Changing Our Spiritual Narrative

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Photo by Dina Brookmyer

As I ushered Shavuos in, the table was beautifully set, the house was sparkling clean and the food was all prepared. I felt a wave of ease settle over my body. Finally, I could relax and enjoy the chag.

But utterly exhausted, I also felt a bit of disappointment. Another yom tov was here, and while I had completed all of the physical preparations, the spiritual ones had fallen by the wayside. As a mother of two young children, rebbetzins and teachers had told me, “This is your avodah now. To be at home with your children and create the atmosphere of the chag in your home.”

Telling a young mother like myself that our only avodah is to stay at home with our children and physically prepare for the chagim creates a burnt out, overworked and disconnected generation of young Jewish mothers.

While I enjoy the planning, the shopping, the cooking, the decor and a clean home, I long for the days when I felt spiritually prepared to enter into a yom tov. Now, the holidays look far different than they did prior to having my children. Incredibly grateful to the Creator for their existence, I equally mourn the woman who used to prepare for and spiritually enrich herself before chagim. These days, I can be found under a pile of toys, crumbs and stickiness when my husband returns home from two plus hours at shul. And as he leaves to go learn on Shavuos night, I close my eyes and pray to Hashem that my children wake up at a reasonable hour. I think to myself, Is this really my avodah?

I take the privilege I have been granted as a wife and mother extremely seriously. I recognize and believe that Hashem created men and women with different roles and avodahs in this world. I know that it is not my job to leave my children and be at shul all day long. However, I also recognize that the frum world has sorely left behind the young mother on chagim. We are fed a narrative that suits our duties. “You will be at home with Hashem’s children!” While, yes, I will indeed stay at home with them while my husband fulfills his mitzvah to daven with a minyan, does that mean I have to be entirely ignored?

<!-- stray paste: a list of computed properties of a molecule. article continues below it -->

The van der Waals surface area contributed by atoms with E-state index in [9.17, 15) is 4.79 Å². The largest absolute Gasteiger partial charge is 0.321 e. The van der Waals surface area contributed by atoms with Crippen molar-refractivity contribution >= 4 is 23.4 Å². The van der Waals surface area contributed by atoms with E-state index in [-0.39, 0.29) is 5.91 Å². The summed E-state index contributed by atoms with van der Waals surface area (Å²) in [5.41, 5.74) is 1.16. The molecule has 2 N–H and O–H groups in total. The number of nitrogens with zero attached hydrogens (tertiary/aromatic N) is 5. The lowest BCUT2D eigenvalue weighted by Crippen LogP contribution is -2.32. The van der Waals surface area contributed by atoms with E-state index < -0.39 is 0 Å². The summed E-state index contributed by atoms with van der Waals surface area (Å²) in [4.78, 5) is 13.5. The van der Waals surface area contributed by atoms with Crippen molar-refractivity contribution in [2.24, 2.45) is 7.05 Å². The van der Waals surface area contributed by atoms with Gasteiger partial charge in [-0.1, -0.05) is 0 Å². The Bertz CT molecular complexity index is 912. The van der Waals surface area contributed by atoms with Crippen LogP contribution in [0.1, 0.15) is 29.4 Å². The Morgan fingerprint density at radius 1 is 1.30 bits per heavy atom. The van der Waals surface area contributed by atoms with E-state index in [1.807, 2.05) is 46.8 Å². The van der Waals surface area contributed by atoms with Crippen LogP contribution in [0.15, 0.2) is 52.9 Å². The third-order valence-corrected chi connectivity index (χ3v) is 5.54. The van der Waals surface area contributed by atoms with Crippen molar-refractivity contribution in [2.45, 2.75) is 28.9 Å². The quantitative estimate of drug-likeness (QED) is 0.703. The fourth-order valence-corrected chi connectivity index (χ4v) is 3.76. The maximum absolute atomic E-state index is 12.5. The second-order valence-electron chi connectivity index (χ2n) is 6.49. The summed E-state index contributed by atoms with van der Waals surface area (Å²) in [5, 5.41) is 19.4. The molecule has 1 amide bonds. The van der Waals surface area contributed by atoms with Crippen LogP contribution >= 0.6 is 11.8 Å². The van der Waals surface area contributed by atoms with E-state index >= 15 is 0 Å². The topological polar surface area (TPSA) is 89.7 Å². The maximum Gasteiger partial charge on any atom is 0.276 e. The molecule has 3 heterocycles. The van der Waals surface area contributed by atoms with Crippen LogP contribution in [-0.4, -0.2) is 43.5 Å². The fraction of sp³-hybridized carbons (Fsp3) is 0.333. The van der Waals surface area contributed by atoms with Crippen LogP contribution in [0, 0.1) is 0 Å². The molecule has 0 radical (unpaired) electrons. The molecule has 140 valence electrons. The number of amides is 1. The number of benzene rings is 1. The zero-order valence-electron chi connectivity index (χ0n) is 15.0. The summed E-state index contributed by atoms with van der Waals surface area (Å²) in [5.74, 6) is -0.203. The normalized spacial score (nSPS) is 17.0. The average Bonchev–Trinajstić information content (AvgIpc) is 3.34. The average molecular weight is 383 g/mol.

While I enjoy the planning, the shopping, the cooking, the decor and a clean home, I long for the days when I felt spiritually prepared to enter into a yom tov. Now, the holidays look far different than they did prior to having my children. Incredibly grateful to the Creator for their existence, I equally mourn the woman who used to prepare for and spiritually enrich herself before chagim.

On Shavuos, there were two shiurim offered in my community for women (B”H, we are in Israel, and could have them right now!)—one at 11:20 pm on Shavuos night and one at 5:00 pm the following day. If any young mother is reading this, or even an older mother, you know that those times are a huge no-no for mothers with young children. As it was impossible to stay awake that late, and impossible to get away at 5:00 pm, I did not attend either.

Women with older children, perhaps, could slip away, or women with grown children may be able get to shul and festivities. Even women with children who are slightly older can usually spare a few moments to daven or rest. If I want to do any of those things, it requires a lot of pre-planning. Again, I recognize the gift of motherhood, but it does not mean I need to spend my chagim without any spiritual opportunities.